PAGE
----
Next for Chookagian: That's tough because she's already fought for the title and lost horribly, and she's fought and beaten most of the top 10 to boot. The winner of Lauren Murphy vs Joanne Calderwood would be a rematch with a woman she's already beaten her either way, but I imagine the winner of the fight will probably be positioned for a title shot since neither of them have fought for the belt. Otherwise she's beaten everyone else near her in the rankings. Alexa Grasso might literally be the only choice left for her, and while that's an interesting fight on paper, it's a big leap up rankings-wise for Grasso, who sits at number 10.

Next for Araujo: She's still a flawed prospect, but she showed some promise here and her stock didn't really fall. Cynthia Calvillo would be a good way to go.

Barboza short-circuits Burgos with crazy delayed reaction knockout

#13 Edson Barboza def. #9 Shane Burgos by TKO via strikes (1:16, R3)

What happened?: For two rounds the fight was every bit the back-and-forth war many expected it to be, with Burgos marching forward and landing boxing combinations while Barboza found counters and battered him with low kicks. But then an overhand right early in the final round appeared to be eaten by Burgos without much issue, only for him to suddenly wilt and gradually lose consciousness literally seconds after the shot landed.

How did that happen?: There was nothing odd about the first 10 minutes of the bout. Neither man wasted much time making their intentions known; Barboza immediately slammed two low kicks into Burgos that quickly looked to have an effect, while Burgos looked to interrupt his momentum with counters and slick boxing combinations. Barboza definitely had the lion's share of the success early in the round, but over time Burgos started to get the timing down a bit and avoid some of the low kicks while finding success in his jab and with hard left hooks to the body. Still, Burgos never really jumped out in front of the round, and Barboza regained momentum late with a jab and a right hand that both buckled him late.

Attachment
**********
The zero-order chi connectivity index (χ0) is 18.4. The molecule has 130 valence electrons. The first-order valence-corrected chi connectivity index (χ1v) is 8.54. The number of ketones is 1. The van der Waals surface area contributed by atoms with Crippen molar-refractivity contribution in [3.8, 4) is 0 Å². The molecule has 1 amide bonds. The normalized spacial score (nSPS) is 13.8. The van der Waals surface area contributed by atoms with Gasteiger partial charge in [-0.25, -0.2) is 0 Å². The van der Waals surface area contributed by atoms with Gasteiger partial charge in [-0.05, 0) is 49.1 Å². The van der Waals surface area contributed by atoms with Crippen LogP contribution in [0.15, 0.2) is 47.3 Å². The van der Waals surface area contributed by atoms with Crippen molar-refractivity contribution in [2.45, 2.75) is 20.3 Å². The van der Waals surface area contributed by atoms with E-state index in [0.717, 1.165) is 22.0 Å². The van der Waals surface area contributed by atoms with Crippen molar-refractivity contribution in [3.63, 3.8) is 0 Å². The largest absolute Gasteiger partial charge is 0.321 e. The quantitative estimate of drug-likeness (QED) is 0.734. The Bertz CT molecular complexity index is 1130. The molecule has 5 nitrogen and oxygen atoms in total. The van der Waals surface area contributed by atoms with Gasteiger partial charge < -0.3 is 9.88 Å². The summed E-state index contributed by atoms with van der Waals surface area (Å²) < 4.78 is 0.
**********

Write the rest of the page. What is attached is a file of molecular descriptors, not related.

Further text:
The second round was also close but a better round for Burgos. He turned up the pressure immediately and found a home for a couple solid right hands. He also started working the body even more, punishing Barboza's body with hard left hooks and front kicks, while also looking for more low kicks himself, something I thought might be a tactic for him since Barboza historically hasn't responded as well to opponents who are willing to kick with him. Barboza still did find success with low kicks, but also let his hands go more in this round to pretty good results, including a nice quick body-head left hook combination that stunned Burgos a bit. Later in the round Burgos really started to sell out on the left hook to the body and landed several of them, followed by a right to the body and a right hook up top. Barboza tried his patented wheel kick before the horn and just missed. It was a much more competitive round where both men had great moments.

Barboza looked quick and sharp.

Burgos started the third round pressuring again, no doubt feeling some urgency, and the two men mostly traded hard low kicks early before Barboza followed a jab with a huge right hand that landed flush on the chin. Burgos appeared to eat it well and bounced around at distance for a good few seconds before suddenly his brain realized what had just happened. His eyes went wide and vacant, and he stumbled backward into the cage before rolling over completely out of it. Barboza rushed in and managed to land a couple shots on a prone Burgos, but they were unnecessary since he was already unconscious. It was a wild finish, and a great performance from both men. Oddly still, neither man's attritive efforts really seemed to pay dividends in the fight. Barboza landed a ton of hard low kicks, but Burgos showed no real ill effects from them in his movement; and Burgos slammed Barboza with hooks to the body, but his cardio didn't seem any worse for wear.

The fight was just awesome, have a tweet dump!

Other thoughts: That might have been the most bizarre finish I've ever seen in my 20+ years of watching this sport. Even in that loss Burgos has to have one of the all-time great poker faces, because no one knew how badly he was hurt...even himself. We've seen delayed reactions before, usually from from body shots, but even in the rare occasions that it has happened from shots to the head, they always resulted in TKOs because the victim was worse off than they thought but still conscious. I've never before seen a fighter go from appearing completely with it and conscious to out cold without eating a single shot in between. I think the simplest explanation was that when he bounced around he was pretty much already out but his body was just in autopilot accessing muscle memory before it gave out. I just hope that wasn't the result of something serious and Burgos is okay; he does have a style that sees him eat quite a bit of punishment, and although he'd only been stopped by strikes once before, he'd been hurt and/or dropped in several other fights.